There is two questions here:
I have acquired TM and focused light through scattering medium by using E_in(input electric field) = K^\dag*E_out(pattern desired). I can focus on one point and two points arranged horizontally but can’t focus on two points arranged vertically or five points or pattern such F-shape. If you tried to focus on multiple spots vertically, can you see the similar phenomenon that failed focusing?
I am not sure of what you ask. In a random scattering media, there is no difference between vertical or horizontal, so it should be the same. But, because phase conjugation does not compensate for the losses (unlike inversion it does not amplify the weak signals), if you try to focus on two points that are not equivalent statistically, you may focus only on the one where you have more signal. For instance, if the thickness of your medium is not homogenous and you try to focus on two points where the thickness is different, you will not have the same brightens. In both points you will put back the contributions in phase, but, because the average transmission is lower where the medium is thicker, the components you put back in phase are of lower amplitude. So you have one weak spot and one bright spot. That may be what happened.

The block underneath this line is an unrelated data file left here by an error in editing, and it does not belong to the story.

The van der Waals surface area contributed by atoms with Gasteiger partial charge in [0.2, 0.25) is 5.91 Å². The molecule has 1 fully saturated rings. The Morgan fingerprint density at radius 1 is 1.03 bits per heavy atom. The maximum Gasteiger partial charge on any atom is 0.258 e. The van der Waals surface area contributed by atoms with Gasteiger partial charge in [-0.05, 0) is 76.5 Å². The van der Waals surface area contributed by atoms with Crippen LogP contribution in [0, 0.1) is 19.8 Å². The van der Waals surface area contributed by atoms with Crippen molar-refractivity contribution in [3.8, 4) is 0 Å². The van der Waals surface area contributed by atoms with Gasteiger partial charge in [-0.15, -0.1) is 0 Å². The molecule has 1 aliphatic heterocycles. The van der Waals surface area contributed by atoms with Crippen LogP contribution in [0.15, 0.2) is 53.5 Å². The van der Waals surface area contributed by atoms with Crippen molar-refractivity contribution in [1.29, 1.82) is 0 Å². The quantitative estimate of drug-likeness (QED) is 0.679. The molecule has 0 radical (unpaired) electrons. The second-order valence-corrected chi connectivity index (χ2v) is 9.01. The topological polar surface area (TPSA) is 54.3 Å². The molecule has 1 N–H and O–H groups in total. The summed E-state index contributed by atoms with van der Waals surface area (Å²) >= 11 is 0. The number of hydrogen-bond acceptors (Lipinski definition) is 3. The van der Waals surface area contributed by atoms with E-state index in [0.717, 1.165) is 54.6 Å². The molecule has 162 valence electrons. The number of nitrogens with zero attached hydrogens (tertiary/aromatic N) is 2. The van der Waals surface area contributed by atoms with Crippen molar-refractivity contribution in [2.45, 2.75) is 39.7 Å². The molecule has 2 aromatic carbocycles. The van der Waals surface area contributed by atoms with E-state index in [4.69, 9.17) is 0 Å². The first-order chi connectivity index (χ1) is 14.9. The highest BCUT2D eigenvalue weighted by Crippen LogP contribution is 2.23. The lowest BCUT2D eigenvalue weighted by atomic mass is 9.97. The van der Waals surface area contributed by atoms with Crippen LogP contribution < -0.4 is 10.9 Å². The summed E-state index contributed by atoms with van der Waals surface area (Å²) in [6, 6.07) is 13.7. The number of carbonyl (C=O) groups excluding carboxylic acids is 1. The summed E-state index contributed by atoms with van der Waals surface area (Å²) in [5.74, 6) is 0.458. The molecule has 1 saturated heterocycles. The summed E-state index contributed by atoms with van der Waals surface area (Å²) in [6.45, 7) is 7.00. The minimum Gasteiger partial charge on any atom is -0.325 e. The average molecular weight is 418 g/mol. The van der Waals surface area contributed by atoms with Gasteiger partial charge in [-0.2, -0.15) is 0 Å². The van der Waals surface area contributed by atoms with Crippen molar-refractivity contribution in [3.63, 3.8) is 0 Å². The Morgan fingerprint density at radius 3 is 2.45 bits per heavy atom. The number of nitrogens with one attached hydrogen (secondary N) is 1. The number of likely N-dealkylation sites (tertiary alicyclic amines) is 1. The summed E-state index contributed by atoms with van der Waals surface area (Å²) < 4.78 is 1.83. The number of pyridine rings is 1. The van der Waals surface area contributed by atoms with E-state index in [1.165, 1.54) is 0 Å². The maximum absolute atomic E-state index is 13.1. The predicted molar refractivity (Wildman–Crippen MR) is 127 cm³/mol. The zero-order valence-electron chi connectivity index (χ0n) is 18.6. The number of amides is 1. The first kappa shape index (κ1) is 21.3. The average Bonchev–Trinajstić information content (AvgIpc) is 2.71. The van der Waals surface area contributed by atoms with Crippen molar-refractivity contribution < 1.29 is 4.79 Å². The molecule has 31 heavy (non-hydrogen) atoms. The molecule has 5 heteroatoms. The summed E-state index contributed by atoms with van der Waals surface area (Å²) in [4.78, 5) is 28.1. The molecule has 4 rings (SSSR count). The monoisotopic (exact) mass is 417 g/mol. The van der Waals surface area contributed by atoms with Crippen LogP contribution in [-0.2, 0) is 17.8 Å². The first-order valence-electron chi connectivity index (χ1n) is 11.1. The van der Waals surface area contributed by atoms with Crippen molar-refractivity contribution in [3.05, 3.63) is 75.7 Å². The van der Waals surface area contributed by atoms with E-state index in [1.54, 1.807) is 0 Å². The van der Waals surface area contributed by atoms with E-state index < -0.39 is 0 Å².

Another thing, because phase conjugation is not "perfect" like inversion, it add some noise at elsewhere than the focus point too, so if increase the number of points you want to focus on, you decrease the signal to noise ration. At some point, you will not see anything.
My problem turned out to be with the incident angle. With the angle less than 10 deg the issue was solved.
I did not think about that one. It is usually stated in the data-sheet to keep an incident angle below a given value, typically around 15 degrees.
Before I noticed extra brighter spot jump on to the position of the 1st order at phase value above Pi and increase the power at the spot (filtered through a pinhole).
Not sure I understand that part.
Coming back to your initial issue:
I have power fluctuating and increasing all the way to nearly 2Pi (1000 value).
I guess you got rid of the fluctuations but I would expect the actual correct Pi value to be around the maximum pixel value, so around 1000 seems legit, right?
That makes sense that around the maximum wavelength the SLM is supposed to work, you approach the limit of the phase modulation.